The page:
This year has seen the highest rate of insolvencies, brought about by a mix of factors – so different one from one another that a meaningful analysis would need to bullet them:
- Impact on businesses brought about by COVID 19
- Influence on those businesses by COVID 19 government directives
- Implementation and timing of non-COVID government directives largely justified on government growth agenda and large capital investments in public infrastructure
- Speedy changes in technology where once dominant, leveraged players never changed their business models.
- New aggressive, lean, tech savvy market entrants
- Lending institutions and corporate financiers using Central Bank flexibility in a depressed year to clean up distressed debt
- Family businesses and their lack of succession planning
Whilst it is easy to blame sectors, my own view is that the hardest hit sectors are often businesses led by individuals who remained resistant to change. There are businesses in the same hardest hit sectors that quickly adapted to the new market and flourished. The sectors that we see affected in the last two years are entertainment businesses, food and beverage and nightlife, which I am sure is no surprise The other sectors are those affected by government directives such as the mandatory use of the new Chinese funded railway line, such as logistic companies and freight movers. Speculative real estate developers were also affected by a massive 20% to 25% correction in pricing as investors struggled to sell residential and commercial real estate. Market indicators reflect a correction in rental yields of 20% to 25%.
There have been some changes to the insolvency law on secured creditors, and often an insolvency petition is met with a barrage of court injunctions by the holder of distressed debt. Often the courts grant stay orders with hopes of resuscitation lying on advisers faced with getting in too late. In my own view there needs to be re-building of a trust triangle, with the untrusted distressed debt holder, a more trusted insolvency practitioner and a lenient financial institution to offer that bridge and support services much before the insolvency petitions are advertised.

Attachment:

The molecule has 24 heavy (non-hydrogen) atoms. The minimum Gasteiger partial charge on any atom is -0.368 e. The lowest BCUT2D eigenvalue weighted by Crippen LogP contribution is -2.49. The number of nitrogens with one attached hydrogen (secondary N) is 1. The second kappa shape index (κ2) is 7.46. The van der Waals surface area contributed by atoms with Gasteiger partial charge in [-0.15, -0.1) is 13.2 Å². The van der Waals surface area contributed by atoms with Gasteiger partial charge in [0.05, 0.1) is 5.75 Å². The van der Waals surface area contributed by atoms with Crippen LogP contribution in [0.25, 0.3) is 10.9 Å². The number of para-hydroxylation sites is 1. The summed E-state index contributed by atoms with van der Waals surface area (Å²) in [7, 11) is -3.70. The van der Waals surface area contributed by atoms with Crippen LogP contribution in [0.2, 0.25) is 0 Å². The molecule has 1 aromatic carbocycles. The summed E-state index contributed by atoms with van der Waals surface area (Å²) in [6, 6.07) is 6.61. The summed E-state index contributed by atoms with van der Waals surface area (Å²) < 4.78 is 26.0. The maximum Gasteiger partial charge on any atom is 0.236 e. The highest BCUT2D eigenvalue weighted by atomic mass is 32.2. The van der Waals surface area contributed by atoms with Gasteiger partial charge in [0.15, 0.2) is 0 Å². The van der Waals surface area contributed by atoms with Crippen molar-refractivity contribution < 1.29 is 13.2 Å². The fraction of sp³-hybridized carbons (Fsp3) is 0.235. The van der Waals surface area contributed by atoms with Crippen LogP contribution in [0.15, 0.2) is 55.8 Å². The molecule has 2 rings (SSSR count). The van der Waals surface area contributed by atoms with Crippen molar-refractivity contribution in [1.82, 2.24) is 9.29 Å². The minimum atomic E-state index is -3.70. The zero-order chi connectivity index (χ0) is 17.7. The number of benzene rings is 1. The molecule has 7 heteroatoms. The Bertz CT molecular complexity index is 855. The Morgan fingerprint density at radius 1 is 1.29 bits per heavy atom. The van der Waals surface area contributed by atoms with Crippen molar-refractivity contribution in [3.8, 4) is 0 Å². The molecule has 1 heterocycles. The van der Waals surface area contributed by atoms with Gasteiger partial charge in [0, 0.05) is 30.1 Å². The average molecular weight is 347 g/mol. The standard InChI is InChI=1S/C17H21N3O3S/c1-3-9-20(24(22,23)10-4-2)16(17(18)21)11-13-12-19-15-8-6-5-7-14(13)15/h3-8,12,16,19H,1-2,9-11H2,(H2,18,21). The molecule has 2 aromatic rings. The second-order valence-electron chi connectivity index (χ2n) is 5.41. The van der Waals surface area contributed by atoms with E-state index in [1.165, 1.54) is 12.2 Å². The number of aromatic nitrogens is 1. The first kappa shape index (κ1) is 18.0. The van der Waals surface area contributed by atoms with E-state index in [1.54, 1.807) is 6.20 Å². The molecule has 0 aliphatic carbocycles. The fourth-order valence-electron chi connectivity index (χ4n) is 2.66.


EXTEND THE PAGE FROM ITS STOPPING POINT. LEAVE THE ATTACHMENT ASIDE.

It is important for the local laws to continue to adapt with regulations which allow breathing space to both companies and lenders. The Kenyan insolvency regime is quite advanced with the new 2015 law, which captures salient points from the UK system, and we have already seen good use of CVA’s and administrations and other alternative mechanisms to run businesses as a going concern for the benefit of all. These remedies differ from natural persons to companies but are aimed at giving the financially distressed entity a chance to re-organize, re-structure and create a scheme of financial arrangement to pay off creditors. The Act, however, offers limited guidance on financial strategies of business rescue, business turnaround and the help of specialists is thus required to ease and even mitigate the path to insolvency. These strategies continue to require the appointment of turn around experts and distressed debt practitioners who have the strength, skill and honesty required in complex situations.
The 2019 and 2020 World Bank Kenya Doing Business Report capture Kenya as having a strong insolvency framework and time for resolving insolvency as 4.5 years with a 30 cents recovery rate. I do agree with the strong framework and my experience is that 30 cents recovery rate is a bitter pill to swallow but often realistic.
Baker Tilly is currently trying to create a platform whose aim is to trade distressed debt. At the moment, no framework exists.
As the saying goes the word “bankruptcy” comes from a mixing of ancient Latin words bancus (bench or table) and ruptus (broken). When a banker, who originally conducted his public marketplace transactions on a bench, was unable to continue lending and meeting obligations, his bench was broken in a symbolic show of failure and inability to negotiate. Maybe it’s time we need advisers to sit on those benches much before they break.